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Betts hits out at lack of detail in government planning proposals

Words: Huw Morris
Clive Betts

The chair of the Commons Housing, Communities and Local Government Committee has lambasted the government for failing to give enough details of how its forthcoming planning reforms will work in practice.

Clive Betts, Labour MP for Sheffield South East, said the government’s white paper was more a green paper with its level of detail and called for draft legislation to encourage further debate. He also doubted whether the government could fulfil its commitment to unveil legislation in the autumn as it had yet to formally publish its response to consultation on the white paper.

“The next stage should not be a full-blown planning bill and instead we ought to see a draft bill that would attract comment and see what needed changing,” he told a Civic Voice online event this morning (Tuesday 20 July).

The lack of detail meant the “biggest gainers” from the proposals would be “planning lawyers and QCs who will have to sort this out”.

Betts pointed to government proposals to introduce design codes as a particular area where the government has yet to offer crucial details.

“We all agree design needs to improve and resistance to development is often down to this but I’m not sure what the government means by a design code. Is it going to be influenced on high and set by the government? Will you have a design code for every single site when how you develop an industrial site is different from a village, a waterfront or riverside?

“How far will these design codes be a straitjacket? We don’t know.

“Improving design is admirable, but in practice the detail of how you apply design codes on individual sites is vague.”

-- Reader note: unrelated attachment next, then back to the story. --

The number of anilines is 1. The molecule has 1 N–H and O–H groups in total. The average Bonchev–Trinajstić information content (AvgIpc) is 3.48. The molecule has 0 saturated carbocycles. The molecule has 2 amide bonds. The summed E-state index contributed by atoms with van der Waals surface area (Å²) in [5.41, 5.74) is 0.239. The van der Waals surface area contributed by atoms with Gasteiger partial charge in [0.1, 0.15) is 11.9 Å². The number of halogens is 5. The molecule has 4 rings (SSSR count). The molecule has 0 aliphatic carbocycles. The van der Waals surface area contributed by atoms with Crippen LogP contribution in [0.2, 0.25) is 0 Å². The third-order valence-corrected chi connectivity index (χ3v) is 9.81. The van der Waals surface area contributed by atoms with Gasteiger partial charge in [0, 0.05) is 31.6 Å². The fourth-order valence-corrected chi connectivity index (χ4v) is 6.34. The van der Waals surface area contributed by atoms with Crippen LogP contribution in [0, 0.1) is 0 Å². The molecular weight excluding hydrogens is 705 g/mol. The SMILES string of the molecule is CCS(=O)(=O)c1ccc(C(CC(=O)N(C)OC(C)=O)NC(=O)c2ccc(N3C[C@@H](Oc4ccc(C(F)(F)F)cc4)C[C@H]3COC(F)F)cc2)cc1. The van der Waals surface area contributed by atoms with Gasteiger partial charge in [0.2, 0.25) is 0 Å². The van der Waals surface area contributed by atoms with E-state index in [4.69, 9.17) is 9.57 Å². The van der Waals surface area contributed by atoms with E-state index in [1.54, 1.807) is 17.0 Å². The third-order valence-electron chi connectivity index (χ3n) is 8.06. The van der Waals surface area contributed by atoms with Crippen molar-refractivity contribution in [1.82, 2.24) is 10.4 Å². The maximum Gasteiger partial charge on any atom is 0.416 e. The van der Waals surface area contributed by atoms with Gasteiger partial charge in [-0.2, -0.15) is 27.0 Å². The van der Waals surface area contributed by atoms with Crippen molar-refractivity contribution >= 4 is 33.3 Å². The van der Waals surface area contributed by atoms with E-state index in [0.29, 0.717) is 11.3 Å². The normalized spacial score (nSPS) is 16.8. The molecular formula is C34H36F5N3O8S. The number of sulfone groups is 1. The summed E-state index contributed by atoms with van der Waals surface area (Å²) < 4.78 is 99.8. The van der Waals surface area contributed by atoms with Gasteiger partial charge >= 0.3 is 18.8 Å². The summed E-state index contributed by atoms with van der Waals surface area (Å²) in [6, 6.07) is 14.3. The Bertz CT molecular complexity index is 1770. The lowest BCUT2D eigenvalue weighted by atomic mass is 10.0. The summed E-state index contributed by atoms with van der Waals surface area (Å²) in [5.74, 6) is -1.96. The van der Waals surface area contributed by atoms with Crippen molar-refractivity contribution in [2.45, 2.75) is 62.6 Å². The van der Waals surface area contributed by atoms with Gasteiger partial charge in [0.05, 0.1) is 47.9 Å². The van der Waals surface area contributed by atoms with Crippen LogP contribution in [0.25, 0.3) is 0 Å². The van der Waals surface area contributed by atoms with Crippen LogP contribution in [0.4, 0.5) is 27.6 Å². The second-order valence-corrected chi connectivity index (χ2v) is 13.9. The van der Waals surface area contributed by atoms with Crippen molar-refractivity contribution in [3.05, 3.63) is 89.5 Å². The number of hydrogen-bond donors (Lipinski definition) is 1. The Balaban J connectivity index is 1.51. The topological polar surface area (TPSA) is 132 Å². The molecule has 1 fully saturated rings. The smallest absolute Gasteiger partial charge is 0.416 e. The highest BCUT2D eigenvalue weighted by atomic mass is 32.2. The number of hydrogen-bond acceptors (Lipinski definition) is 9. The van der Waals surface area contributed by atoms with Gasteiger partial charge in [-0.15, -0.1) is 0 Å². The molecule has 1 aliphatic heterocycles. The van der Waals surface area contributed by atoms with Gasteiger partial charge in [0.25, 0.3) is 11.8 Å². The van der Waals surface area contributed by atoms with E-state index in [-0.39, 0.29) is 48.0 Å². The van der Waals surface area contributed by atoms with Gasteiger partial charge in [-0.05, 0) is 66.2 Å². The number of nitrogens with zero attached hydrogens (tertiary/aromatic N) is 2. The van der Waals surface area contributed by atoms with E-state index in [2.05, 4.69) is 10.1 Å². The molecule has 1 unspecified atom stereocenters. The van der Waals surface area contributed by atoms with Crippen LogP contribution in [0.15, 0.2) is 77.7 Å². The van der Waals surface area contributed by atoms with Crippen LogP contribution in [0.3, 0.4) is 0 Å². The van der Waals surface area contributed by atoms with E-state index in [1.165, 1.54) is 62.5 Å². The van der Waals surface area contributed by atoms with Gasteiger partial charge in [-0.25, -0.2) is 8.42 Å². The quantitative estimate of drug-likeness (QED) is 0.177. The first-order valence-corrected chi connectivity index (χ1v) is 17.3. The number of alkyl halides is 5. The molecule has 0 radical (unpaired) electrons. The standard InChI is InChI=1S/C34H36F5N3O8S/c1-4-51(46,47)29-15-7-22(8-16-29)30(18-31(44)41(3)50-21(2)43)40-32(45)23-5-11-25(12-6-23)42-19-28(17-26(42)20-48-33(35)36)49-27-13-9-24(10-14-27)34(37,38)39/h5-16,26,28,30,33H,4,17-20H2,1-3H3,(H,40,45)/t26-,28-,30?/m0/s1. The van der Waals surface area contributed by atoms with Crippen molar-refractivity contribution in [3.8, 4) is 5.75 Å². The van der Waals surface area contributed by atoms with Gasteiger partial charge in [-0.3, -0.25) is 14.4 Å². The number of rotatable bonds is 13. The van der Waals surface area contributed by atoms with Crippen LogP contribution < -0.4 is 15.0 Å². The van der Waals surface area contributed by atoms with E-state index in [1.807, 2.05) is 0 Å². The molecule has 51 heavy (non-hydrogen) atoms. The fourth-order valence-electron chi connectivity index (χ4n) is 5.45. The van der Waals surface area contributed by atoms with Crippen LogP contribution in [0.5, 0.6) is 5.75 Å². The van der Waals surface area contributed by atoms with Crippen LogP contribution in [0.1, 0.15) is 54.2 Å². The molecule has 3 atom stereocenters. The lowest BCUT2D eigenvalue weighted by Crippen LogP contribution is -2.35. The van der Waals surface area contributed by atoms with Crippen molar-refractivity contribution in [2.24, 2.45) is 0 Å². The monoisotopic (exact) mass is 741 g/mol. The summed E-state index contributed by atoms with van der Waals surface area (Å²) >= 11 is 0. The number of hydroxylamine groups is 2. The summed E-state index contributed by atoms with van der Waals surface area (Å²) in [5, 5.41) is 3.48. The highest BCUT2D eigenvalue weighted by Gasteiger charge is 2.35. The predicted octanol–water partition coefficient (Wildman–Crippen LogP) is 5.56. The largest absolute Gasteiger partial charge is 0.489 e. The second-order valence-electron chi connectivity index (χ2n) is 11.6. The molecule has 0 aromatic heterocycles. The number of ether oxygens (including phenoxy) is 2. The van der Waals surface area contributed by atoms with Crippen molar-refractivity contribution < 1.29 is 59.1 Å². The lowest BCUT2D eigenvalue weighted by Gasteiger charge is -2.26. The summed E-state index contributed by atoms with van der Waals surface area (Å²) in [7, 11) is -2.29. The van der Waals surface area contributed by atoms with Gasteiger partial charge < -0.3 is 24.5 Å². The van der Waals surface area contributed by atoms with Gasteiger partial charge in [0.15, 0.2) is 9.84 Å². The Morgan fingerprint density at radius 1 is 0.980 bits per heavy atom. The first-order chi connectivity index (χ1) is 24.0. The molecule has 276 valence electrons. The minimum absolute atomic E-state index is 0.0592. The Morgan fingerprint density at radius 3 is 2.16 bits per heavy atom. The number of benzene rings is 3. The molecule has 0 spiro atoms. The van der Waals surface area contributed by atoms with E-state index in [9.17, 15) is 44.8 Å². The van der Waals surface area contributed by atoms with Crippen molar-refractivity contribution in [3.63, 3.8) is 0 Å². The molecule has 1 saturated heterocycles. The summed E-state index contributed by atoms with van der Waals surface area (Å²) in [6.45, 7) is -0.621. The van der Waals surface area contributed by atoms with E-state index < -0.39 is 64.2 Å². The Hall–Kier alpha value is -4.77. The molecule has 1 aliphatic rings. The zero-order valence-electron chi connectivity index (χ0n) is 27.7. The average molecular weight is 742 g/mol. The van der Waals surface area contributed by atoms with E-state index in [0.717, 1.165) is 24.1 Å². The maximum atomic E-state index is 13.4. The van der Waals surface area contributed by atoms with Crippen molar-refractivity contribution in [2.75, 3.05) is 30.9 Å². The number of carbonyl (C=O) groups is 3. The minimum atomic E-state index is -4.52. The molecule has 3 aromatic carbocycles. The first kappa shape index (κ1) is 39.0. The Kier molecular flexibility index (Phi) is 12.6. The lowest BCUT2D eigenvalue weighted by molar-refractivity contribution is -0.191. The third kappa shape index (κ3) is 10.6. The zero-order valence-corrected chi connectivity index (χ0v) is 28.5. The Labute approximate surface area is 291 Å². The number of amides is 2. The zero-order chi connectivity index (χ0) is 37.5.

Betts acknowledged that current local plans are “so convoluted and cumbersome that the only people who are engaged are developers who want to change the system and get more houses built”. But if the government put more emphasis on the local plan process and encouraged more of the public to be involved, there would be more support for development and “you will take as many people with you as possible”.

He added: “Look at how few people are engaged in local plans. We can all improve that – not just the government but councils and MPs as well.”

Although Betts agreed with the government’s target of 300,000 homes a year, he said this would be unachievable without 100,000 of them built by councils and housing associations. This would mean the government increasing social housing grant to £10 billion a year.

Betts, who has chaired the committee in its various incarnations since 2010 and seen nine planning ministers serve in that time, wondered if there would be any bets on how many others would be in office before the end of the parliamentary session. A key problem is that every minister realises he or she will not be in the post for long “so they go for a big announcement rather than go for steady improvement and make smaller changes”. Instead, ministers should look at “what has worked and what has done harm” with earlier reforms.

“The government needs to do a detailed impact assessment before making major changes. There needs to be more careful consideration rather than just say we have this brilliant idea, let’s implement it.”